It all began at a funeral home on Cleveland’s west side. The funeral director wanted to help families with the grieving process when not all members could travel to attend the service. He asked his tech-savvy friend Gordon Daily to help.
Gordon, who was working at Rockwell Automation at the time, has a background in computer engineering and product management. And he thought he had a simple solution—live stream the service online. But it wasn’t that easy.
“It’s surprisingly difficult to stream live video,” Gordon says. “It requires expensive hardware and lots of technical expertise. This means organizations, like funeral homes, churches, schools and small businesses, struggle to do it well on their own.”
He realized the only way he could make it easy enough for the funeral home to stream video themselves would be to build something that automated the streaming process. So he and his friends got to work.
Gordon and fellow Rockwell coworkers, Justin Hartman and Ron Hopper, designed and built a fully-automated encoder device that turns any camera into an end-to-end video streaming platform. A user connects an onsite camera with a pocket-sized, plug-and-play encoder called a BoxCaster, and the video shows up on their website.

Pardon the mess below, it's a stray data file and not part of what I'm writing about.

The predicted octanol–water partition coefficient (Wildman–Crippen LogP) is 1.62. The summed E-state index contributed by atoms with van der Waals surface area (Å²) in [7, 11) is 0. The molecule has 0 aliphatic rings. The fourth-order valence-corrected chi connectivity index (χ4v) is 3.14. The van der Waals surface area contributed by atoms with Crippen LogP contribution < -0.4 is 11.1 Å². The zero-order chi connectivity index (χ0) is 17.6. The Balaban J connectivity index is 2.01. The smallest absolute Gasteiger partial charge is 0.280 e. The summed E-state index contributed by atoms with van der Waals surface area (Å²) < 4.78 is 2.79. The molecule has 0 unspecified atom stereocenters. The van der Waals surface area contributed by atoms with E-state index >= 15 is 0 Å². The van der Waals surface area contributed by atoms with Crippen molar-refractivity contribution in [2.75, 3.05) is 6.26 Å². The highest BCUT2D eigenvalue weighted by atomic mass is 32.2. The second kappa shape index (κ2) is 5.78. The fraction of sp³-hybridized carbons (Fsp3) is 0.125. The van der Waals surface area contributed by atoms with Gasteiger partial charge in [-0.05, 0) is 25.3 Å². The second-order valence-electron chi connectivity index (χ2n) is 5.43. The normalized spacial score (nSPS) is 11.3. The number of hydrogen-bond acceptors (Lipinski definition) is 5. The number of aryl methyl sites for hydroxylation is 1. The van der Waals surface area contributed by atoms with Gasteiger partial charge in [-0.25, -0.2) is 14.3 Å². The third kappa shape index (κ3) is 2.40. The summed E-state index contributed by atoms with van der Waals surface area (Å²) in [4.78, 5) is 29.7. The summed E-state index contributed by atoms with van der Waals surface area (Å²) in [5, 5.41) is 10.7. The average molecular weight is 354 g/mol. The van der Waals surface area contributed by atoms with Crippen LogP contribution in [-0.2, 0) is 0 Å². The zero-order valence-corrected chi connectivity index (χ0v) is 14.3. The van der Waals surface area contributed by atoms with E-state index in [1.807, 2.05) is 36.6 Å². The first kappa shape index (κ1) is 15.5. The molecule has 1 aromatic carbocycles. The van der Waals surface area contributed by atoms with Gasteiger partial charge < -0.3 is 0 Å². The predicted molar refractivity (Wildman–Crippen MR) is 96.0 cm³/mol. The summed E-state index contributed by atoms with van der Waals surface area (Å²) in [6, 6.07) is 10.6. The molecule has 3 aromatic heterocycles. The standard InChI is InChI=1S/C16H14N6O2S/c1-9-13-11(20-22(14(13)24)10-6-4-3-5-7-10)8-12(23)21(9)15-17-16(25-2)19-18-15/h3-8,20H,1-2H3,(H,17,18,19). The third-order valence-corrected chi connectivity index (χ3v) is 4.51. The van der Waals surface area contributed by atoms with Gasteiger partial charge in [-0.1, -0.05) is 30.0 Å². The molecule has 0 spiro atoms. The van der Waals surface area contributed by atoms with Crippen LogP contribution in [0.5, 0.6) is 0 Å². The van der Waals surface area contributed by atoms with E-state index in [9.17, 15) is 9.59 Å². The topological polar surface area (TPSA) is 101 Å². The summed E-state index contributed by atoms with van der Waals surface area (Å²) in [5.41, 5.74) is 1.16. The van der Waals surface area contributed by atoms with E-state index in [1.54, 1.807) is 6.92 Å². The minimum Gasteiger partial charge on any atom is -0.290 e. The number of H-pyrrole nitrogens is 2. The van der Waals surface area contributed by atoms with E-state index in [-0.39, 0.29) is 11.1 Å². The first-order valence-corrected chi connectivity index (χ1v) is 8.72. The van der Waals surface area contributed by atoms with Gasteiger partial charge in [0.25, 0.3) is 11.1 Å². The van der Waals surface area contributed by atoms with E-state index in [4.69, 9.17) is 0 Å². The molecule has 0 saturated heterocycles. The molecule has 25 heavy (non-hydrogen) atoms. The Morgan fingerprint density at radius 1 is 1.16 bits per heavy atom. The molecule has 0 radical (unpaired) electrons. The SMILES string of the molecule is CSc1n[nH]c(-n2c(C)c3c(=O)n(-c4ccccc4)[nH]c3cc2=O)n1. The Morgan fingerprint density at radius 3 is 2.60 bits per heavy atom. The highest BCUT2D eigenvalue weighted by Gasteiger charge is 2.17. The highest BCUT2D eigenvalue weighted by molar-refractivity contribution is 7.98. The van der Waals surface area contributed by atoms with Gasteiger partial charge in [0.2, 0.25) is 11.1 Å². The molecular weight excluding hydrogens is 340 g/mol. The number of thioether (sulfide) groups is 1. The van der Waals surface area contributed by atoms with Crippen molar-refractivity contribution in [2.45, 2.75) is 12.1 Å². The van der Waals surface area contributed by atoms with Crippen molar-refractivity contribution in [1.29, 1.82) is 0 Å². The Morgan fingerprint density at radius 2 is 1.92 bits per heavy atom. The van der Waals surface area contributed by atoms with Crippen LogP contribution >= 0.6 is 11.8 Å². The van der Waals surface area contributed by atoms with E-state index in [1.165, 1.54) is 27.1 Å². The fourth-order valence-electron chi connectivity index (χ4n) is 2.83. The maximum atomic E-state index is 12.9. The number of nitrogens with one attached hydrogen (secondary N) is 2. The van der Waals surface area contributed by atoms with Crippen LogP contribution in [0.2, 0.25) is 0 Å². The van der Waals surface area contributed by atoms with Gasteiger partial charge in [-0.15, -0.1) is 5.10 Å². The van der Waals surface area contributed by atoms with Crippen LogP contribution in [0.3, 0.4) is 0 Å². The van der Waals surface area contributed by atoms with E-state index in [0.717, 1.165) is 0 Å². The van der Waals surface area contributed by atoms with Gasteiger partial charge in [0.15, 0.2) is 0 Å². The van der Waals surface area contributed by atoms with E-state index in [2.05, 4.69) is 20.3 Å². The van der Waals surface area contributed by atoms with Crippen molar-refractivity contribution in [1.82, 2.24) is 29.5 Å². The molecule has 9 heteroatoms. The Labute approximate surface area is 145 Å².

The director loved it. And Gordon realized they had something special.
“A light bulb went off—we saw the power of connecting people to these one-of-a-kind experiences and knew that we needed to build a company around it,” he says.
In 2013 Gordon, Justin and Ron launched BoxCast. Their first stop to finance the company’s growth was the Innovation Fund.
“We won $95,000 that helped us prove we could build a scalable product,” said Daily. “Once we had a product, we could prove people would buy it. And once we proved people would buy it, we could secure investment funding.”
Read the full story on the Great Lakes Innovation & Development Enterprise blog.